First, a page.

Feds’ fiscal update promises more COVID-19 relief with extended wage and rent subsidies
December 1, 2020
By Kristina Urquhart
Canada will see a $381.6 billion deficit this year, with the possibility of more pending further COVID-19 related lockdowns, said Finance Minister Chrystia Freeland in her fall fiscal update released late Monday.
The number is the result of the federal government’s COVID-19 aid package, which so far totals $490.7 billion.
Freeland said the government expects to spend $70 billion to $100 billion over the next three years to boost the country’s recovery from COVID-19, but that the full breakdown of funds is still to come. She expects one million jobs to be created as a result of the investment.
Wage and rent subsidy extensions
The government plans to increase the Canada Emergency Wage Subsidy (CEWS) from 65 per cent to 75 per cent from December 20, 2020 to March 13, 2021, and to extend the Canada Emergency Rent Subsidy to March 13.
This adjustment comes after the government had already extended the CEWS period to June 2021 during the speech from the throne earlier this fall.
The wage subsidy includes a base subsidy for all companies that have experienced a revenue drop, and a top-up wage subsidy for employers most adversely impacted by the pandemic. For the qualifying period, the base subsidy would remain at 4o per cent and the maximum top-up wage subsidy would increase to 35 per cent.
Furloughed employees will be eligible for a weekly wage subsidy between December 20, 2020 and March 13, 2021 to a maximum of $595.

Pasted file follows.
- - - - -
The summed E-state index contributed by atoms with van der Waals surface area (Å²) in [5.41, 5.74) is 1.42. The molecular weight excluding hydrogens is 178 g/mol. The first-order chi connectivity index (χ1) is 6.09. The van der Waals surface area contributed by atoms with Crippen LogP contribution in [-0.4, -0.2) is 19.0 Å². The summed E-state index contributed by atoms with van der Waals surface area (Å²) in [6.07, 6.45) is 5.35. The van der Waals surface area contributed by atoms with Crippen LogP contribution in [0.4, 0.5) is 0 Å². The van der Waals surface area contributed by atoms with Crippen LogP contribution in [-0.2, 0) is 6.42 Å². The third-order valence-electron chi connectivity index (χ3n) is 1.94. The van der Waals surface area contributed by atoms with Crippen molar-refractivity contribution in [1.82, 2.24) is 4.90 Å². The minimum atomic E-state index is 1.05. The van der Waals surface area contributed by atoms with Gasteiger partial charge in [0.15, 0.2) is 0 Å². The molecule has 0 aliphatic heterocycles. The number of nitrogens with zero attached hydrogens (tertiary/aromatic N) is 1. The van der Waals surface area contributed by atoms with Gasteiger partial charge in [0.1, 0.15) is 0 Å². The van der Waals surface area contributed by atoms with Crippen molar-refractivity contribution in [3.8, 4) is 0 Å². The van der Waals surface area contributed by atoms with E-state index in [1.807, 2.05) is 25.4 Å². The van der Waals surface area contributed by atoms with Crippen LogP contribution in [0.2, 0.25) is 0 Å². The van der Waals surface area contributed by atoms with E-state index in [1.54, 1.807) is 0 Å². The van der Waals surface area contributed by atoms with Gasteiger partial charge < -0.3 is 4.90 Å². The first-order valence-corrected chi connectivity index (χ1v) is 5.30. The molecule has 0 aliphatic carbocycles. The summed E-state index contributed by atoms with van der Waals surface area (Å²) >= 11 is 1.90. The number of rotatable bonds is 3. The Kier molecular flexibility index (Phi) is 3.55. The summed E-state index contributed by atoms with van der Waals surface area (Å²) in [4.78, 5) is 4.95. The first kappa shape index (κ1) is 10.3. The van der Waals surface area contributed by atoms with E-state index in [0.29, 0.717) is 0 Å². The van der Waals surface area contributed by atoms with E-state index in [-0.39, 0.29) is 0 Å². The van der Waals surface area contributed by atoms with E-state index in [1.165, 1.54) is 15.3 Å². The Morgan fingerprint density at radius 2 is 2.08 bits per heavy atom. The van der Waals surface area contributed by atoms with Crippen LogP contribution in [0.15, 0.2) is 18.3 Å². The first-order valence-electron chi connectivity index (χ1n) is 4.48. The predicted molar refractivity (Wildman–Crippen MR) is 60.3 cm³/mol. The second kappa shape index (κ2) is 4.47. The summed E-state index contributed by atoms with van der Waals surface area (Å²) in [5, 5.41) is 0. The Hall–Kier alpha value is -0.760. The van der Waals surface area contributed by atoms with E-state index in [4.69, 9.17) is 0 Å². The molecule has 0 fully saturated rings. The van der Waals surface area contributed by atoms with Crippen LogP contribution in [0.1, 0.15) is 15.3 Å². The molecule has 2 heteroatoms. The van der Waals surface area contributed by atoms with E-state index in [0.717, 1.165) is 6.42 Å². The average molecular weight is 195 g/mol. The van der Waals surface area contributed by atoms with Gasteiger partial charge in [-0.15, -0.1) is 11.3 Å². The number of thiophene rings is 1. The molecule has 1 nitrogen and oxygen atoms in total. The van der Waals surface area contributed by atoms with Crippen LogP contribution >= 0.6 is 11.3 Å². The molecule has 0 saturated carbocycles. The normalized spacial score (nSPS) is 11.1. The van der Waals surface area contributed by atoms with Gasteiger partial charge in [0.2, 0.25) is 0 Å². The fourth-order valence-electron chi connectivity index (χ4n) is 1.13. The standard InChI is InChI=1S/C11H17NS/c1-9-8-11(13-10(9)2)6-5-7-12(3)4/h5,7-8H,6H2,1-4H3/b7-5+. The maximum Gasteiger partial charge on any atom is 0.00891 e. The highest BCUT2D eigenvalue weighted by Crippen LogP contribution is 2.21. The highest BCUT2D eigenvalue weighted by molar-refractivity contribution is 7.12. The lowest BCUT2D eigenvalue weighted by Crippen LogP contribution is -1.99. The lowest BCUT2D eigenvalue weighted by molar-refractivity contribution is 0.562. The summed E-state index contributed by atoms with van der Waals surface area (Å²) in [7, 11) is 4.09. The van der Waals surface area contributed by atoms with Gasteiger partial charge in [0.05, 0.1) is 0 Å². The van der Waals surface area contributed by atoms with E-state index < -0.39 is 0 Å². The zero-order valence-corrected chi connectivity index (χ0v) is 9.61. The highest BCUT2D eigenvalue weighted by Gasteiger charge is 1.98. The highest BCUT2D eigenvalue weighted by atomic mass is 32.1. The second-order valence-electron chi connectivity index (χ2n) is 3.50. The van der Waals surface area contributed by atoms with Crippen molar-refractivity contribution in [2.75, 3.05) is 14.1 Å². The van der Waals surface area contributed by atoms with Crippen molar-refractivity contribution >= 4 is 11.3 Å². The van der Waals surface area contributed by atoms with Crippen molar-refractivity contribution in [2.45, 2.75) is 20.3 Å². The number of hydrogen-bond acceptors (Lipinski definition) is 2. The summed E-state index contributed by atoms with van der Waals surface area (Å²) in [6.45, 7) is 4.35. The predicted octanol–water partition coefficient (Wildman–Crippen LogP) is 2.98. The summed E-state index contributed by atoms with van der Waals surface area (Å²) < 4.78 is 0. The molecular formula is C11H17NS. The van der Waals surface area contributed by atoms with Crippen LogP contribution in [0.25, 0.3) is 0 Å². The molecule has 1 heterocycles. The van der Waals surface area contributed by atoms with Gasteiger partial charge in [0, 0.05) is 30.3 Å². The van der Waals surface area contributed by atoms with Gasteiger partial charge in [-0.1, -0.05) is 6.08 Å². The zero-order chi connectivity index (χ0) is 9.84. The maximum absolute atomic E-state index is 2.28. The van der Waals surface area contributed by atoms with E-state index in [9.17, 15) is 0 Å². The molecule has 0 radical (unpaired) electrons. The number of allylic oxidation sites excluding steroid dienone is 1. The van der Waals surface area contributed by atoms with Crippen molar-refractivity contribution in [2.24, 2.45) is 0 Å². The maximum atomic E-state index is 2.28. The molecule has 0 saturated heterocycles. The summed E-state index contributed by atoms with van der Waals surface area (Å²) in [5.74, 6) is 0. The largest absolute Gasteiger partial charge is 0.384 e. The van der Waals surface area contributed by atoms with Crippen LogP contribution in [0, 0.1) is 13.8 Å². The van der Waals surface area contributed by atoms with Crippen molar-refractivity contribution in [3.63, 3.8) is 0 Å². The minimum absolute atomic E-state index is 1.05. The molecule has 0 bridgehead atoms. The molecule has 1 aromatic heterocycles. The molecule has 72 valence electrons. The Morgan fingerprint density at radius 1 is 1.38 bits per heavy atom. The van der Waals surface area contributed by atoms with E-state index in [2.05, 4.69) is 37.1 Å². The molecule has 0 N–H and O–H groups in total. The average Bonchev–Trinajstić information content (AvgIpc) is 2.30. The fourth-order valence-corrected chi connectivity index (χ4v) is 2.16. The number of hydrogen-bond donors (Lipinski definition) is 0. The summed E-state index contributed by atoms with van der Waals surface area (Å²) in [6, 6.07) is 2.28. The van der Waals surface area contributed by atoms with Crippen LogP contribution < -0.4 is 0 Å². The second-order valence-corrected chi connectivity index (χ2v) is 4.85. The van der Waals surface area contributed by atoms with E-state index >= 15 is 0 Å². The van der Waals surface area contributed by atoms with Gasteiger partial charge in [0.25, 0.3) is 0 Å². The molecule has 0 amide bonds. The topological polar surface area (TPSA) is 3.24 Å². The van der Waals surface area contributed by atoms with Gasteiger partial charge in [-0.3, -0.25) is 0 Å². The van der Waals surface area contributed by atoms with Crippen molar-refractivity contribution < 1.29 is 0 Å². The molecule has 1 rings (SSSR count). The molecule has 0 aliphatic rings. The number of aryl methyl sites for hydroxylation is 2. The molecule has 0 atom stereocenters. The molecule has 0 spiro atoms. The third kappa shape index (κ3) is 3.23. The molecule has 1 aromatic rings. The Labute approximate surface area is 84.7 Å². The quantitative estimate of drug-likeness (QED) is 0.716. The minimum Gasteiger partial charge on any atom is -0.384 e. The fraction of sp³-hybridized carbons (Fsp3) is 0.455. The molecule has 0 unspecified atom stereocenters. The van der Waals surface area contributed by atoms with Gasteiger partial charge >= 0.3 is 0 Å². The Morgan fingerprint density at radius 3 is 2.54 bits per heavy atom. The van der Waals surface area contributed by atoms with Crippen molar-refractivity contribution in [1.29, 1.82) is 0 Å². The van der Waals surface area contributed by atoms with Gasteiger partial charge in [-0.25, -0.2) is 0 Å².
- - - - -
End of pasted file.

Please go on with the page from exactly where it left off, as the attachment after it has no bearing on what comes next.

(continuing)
Among the other line items pertinent to the manufacturing sector is a work-from-home tax credit up to $400 to help employees with “modest expenses.”
Vaccine manufacturing measures
An additional $126 million is going to a new bio-manufacturing facility at the National Research Council (NRC)’s Human Health Therapeutics Research Centre in Montreal, topping up the $44 million the government has already invested in the facility since the onset of COVID-19.
The funding will enable the NRC to increase vaccine manufacturing to up to two million doses per month.
A $23-million investment is also going to the NRC to support research and development for a COVID-19 vaccine and therapeutics, and $150 million is set aside for securing equipment and supplies for vaccine packaging once they are manufactured.
Tax cuts on face masks and shields
The government plans to exempt certain face masks and face shields made after December 6, 2020 from sales taxes (GST and HST).
The masks and shields must either be authorized for medical use or meet construction requirements that ensure they prevent the transmission of infectious viruses.
CME ‘welcomes’ allocations
Following Freeland’s fiscal update, the Canadian Manufacturers & Exporters (CME) association released a statement welcoming the stimulus package.
“Manufacturers are part of the solution, and we believe that we are well-positioned to work with government in helping to create those good, middle class jobs that Minister Freeland emphasized in her statement,” says Dennis Darby, president and CEO of the CME.
CME says that the extension of the wage and rent subsidies, plus an extra 25 per cent in support for businesses that had to close or limit their activities during a lockdown period, will assist the manufacturing sector.
“The global coronavirus pandemic has shown Canadians how important it is to have manufactured goods in Canada, including PPE and vaccines,” says Darby.
The CME also expressed support for the government’s $20-million plan to design a national childcare system, which it says will help to attract more women to jobs in the manufacturing industry.
Access the full 2020 economic statement here.
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